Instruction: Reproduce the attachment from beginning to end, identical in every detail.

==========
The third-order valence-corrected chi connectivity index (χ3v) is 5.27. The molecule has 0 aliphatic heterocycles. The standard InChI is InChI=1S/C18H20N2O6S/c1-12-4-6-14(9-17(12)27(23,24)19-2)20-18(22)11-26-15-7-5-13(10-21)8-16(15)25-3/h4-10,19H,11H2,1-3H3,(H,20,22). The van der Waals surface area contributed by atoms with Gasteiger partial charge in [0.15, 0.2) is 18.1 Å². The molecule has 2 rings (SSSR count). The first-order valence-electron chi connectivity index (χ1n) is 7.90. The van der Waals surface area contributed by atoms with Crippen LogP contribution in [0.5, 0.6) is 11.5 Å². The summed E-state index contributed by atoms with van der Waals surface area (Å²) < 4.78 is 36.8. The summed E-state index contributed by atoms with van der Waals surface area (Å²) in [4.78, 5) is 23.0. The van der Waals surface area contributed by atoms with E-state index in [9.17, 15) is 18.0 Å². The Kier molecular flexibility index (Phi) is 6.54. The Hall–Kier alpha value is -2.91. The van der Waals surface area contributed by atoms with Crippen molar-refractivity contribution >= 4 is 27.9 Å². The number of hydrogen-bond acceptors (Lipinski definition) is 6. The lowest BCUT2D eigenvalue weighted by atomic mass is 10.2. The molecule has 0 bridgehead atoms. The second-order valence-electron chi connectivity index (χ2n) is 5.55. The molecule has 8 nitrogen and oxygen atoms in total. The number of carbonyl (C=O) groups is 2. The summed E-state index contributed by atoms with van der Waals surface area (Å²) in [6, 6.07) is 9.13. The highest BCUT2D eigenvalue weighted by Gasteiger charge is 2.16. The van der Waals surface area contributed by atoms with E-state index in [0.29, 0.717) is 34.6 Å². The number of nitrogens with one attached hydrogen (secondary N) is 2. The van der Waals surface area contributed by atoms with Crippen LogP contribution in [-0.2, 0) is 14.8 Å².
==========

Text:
The third-order valence-corrected chi connectivity index (χ3v) is 5.27. The molecule has 0 aliphatic heterocycles. The standard InChI is InChI=1S/C18H20N2O6S/c1-12-4-6-14(9-17(12)27(23,24)19-2)20-18(22)11-26-15-7-5-13(10-21)8-16(15)25-3/h4-10,19H,11H2,1-3H3,(H,20,22). The van der Waals surface area contributed by atoms with Gasteiger partial charge in [0.15, 0.2) is 18.1 Å². The molecule has 2 rings (SSSR count). The first-order valence-electron chi connectivity index (χ1n) is 7.90. The van der Waals surface area contributed by atoms with Crippen LogP contribution in [0.5, 0.6) is 11.5 Å². The summed E-state index contributed by atoms with van der Waals surface area (Å²) < 4.78 is 36.8. The summed E-state index contributed by atoms with van der Waals surface area (Å²) in [4.78, 5) is 23.0. The van der Waals surface area contributed by atoms with E-state index in [9.17, 15) is 18.0 Å². The Kier molecular flexibility index (Phi) is 6.54. The Hall–Kier alpha value is -2.91. The van der Waals surface area contributed by atoms with Crippen molar-refractivity contribution >= 4 is 27.9 Å². The number of hydrogen-bond acceptors (Lipinski definition) is 6. The lowest BCUT2D eigenvalue weighted by atomic mass is 10.2. The molecule has 0 bridgehead atoms. The second-order valence-electron chi connectivity index (χ2n) is 5.55. The molecule has 8 nitrogen and oxygen atoms in total. The number of carbonyl (C=O) groups is 2. The summed E-state index contributed by atoms with van der Waals surface area (Å²) in [6, 6.07) is 9.13. The highest BCUT2D eigenvalue weighted by Gasteiger charge is 2.16. The van der Waals surface area contributed by atoms with E-state index in [0.29, 0.717) is 34.6 Å². The number of nitrogens with one attached hydrogen (secondary N) is 2. The van der Waals surface area contributed by atoms with Crippen LogP contribution in [-0.2, 0) is 14.8 Å².